Brook Restoration Project Begins in Massachusetts
Officials from the Department of Fish and Games (DFG), river advocates, and federal and local partners celebrated by beginning of the Amethyst Brook Restoration on Oct. 17, 2012.
In Pelham, Massachusetts, the project will be kicked off by the removal of the historic Bartlett Rod Shop Company Dam. This type of dam can alter and compromise habitat quality by obstructing the natural movement of organic matter, sediment, fish, and wildlife. Removal of the dam is expected to take five weeks and cost $193,000. In order to honor the historical nature of the site, a portion of the dam will remain intact.
The dam blocks upstream passage of migratory fish and negatively affects the ecological condition of the stream. Species, such as sea lamprey, American eel, brook and brown trout, and slimy sculpin, are expected to benefit from the project. Demolition of the dam began yesterday.
“Removal of the dam will restore the aquatic habitat so that it equals the exemplary conditions that exist in Amethyst Brook upstream of the dam,” said Energy and Environmental Affairs Rick Sullivan. “This project will open up approximately nine miles of upstream habitat and re-connect 253 miles of downstream habitat extending to the Connecticut River.”
Amethyst Brook is home to some of the most diverse aquatic life in the Commonwealth, and is a tributary to Fort River.
"Restoring Amethyst Brook plays an important role in protecting the Fort River watershed, a valuable part of the Service's Silvio O. Conte National Wildlife Refuge and home to brook trout, sea lamprey, Atlantic salmon and the endangered dwarf wedgemussel," said U.S. Fish and Wildlife Service Northeast Regional Director Wendi Weber.
The Bartlett Rod Shop Co. Dam was originally built in 1820 to provide power for the adjacent gristmill, and then powered a fishing rod manufacturing facility until 1931. Today, the dam no longer serves any commercial purpose, is in disrepair, and is listed as a significant hazard structure by the state Office of Dam Safety.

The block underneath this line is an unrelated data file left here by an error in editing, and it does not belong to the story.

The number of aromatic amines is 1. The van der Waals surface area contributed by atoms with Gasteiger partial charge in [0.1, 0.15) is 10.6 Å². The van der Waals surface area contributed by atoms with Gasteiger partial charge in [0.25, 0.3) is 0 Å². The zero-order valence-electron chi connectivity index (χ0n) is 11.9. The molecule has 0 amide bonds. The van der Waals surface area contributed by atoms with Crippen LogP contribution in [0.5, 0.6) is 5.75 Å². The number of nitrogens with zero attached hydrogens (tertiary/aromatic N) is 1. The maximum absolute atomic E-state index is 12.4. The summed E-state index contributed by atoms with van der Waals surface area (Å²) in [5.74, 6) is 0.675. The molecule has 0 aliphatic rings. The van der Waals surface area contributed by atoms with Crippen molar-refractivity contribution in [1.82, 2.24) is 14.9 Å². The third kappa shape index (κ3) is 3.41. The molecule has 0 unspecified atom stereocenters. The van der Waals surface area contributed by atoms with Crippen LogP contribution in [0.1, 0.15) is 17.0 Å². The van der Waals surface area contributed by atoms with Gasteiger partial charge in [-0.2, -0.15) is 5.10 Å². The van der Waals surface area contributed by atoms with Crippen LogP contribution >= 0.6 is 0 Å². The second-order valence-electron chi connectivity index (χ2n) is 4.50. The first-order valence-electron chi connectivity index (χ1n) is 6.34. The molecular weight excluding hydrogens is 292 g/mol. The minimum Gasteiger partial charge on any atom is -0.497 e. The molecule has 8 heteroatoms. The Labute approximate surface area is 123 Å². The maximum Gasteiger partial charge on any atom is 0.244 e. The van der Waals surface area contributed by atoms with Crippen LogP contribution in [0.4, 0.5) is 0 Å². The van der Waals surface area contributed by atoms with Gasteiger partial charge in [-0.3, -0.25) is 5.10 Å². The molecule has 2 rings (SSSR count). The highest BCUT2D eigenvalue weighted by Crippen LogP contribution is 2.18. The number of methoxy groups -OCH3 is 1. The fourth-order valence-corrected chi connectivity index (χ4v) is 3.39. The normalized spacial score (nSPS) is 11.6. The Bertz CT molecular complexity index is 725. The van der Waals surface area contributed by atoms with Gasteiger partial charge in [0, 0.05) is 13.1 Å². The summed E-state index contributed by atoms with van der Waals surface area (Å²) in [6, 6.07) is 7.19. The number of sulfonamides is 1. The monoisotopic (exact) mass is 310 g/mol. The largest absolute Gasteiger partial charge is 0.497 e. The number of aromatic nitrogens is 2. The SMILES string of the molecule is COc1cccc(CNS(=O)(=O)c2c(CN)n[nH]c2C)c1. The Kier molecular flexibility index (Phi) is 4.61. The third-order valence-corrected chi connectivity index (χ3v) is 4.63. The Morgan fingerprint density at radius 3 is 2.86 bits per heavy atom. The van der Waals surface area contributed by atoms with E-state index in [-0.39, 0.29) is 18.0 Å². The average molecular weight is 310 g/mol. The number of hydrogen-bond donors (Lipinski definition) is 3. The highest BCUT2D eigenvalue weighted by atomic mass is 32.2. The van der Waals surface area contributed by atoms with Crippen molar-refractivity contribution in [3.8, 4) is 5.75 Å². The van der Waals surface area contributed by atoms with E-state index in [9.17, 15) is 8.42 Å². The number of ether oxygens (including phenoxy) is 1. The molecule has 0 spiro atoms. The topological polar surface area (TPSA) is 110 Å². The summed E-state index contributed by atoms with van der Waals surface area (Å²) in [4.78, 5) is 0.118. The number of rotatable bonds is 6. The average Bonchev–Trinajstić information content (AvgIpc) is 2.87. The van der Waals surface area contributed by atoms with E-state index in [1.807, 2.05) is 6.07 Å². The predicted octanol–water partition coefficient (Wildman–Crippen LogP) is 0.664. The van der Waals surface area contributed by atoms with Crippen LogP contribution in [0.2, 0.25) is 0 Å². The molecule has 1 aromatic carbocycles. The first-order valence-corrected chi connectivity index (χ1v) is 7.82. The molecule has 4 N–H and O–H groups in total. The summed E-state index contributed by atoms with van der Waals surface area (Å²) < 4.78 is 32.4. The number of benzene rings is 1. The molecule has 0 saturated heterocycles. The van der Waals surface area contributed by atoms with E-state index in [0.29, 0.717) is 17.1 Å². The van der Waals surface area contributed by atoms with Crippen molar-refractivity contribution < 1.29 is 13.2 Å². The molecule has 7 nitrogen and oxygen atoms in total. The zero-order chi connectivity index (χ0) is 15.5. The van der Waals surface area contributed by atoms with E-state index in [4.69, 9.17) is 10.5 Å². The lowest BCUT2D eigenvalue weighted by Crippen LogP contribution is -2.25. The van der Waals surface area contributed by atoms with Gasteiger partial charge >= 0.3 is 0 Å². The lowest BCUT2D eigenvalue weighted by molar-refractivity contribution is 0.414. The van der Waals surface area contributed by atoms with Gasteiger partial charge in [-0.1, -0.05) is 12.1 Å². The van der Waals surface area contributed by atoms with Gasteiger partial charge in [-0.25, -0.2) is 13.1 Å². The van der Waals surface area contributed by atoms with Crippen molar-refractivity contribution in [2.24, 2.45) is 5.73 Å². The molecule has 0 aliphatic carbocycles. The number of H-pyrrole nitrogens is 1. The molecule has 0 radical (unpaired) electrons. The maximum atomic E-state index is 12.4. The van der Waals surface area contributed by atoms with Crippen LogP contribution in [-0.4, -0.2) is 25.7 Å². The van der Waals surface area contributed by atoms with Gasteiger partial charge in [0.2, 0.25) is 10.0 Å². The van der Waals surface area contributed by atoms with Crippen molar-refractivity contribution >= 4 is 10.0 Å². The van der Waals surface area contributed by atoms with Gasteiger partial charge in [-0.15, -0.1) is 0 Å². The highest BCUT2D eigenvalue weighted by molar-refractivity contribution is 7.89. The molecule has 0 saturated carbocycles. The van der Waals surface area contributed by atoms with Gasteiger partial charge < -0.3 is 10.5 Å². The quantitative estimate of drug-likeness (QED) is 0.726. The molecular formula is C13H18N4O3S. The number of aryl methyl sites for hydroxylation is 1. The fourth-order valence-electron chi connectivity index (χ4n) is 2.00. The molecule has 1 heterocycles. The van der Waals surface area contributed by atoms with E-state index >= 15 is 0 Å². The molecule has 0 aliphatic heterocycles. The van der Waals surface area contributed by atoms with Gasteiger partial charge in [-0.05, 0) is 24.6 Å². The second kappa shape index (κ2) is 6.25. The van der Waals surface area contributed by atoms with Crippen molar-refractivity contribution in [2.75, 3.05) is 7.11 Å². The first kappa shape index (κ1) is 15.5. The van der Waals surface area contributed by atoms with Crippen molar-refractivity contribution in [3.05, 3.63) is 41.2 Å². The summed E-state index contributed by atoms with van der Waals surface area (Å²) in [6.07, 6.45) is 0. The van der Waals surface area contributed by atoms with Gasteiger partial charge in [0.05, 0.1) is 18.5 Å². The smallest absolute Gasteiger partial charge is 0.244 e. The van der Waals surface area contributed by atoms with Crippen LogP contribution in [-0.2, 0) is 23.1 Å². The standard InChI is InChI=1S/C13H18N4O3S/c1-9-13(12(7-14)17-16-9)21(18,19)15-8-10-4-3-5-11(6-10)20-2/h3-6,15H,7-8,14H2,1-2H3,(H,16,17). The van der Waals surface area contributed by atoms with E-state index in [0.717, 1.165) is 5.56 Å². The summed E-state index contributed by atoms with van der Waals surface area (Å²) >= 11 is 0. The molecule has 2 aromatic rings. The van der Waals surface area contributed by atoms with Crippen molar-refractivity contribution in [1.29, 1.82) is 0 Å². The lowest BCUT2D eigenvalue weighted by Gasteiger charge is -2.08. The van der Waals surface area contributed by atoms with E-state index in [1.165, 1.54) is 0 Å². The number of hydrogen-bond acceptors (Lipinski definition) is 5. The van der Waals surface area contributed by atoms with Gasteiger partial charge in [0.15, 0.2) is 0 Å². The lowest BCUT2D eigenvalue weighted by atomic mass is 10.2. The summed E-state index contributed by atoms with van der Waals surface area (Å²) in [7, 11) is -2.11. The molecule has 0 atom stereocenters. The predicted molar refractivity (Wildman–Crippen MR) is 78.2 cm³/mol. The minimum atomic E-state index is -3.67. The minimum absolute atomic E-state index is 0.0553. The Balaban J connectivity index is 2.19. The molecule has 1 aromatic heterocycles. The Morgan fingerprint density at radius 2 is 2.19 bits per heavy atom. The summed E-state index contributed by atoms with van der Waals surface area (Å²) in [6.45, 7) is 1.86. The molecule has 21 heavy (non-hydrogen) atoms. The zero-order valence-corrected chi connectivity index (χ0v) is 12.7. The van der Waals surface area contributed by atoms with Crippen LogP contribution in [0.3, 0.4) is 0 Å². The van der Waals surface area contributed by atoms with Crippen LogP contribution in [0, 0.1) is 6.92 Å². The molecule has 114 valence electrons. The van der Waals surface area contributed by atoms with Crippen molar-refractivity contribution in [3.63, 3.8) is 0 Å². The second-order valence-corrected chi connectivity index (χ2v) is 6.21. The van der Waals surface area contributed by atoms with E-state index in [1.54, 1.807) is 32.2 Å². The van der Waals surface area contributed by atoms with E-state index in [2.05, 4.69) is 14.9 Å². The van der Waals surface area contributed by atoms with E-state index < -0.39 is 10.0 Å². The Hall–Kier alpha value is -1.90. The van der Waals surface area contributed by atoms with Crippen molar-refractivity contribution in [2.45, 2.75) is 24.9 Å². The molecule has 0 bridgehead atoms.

The dam removal project is being funded with $158,091 from the Holyoke Coal Tar Natural Resource Damages (NRD) Trustee Council. The remainder of the funds has been allocated to the Manhan River fishway project, and to a freshwater mussel survey in reaches of the Connecticut River. Funds not expended for those projects will be used to remove the Orient Springs dam in Pelham and to remove invasive water chestnut from Log Cove in the Connecticut River.
“This is one of the best ecological restoration projects we’ve seen, and will benefit Amethyst Brook and the Fort River. It eliminates a safety hazard and helps a valuable local business,” said Dana MacDonald, Chair of the Pelham Conservation Commission. “We deeply appreciate the private landowner, historical commission, and other partners for working together for years to make this happen.”
"This restoration project is a great example of a cooperative partnership between state and federal agencies, municipalities, non-profits, and the dam's private owner,” said Representative Stephen Kulik. “It is a wise investment in the environment which will enhance habitat protection and the quality of life in our region for future generations to enjoy."
“We are pleased that funds from our Clean Water Act enforcement case can be part of this dam removal project which will help improve water quality,” said Becky Smith of Clean Water Action. “The settlement also requires that Trew Stone Inc. reduce pollution in stormwater discharges from its site. All told this is a real benefit to local waters.”
Massachusetts Environmental Trust grants are made possible by more than 40,000 Massachusetts drivers who have purchased one of the “Preserve the Trust” environmental license plates from the RMV. To learn more about this project, visit www.mass.gov.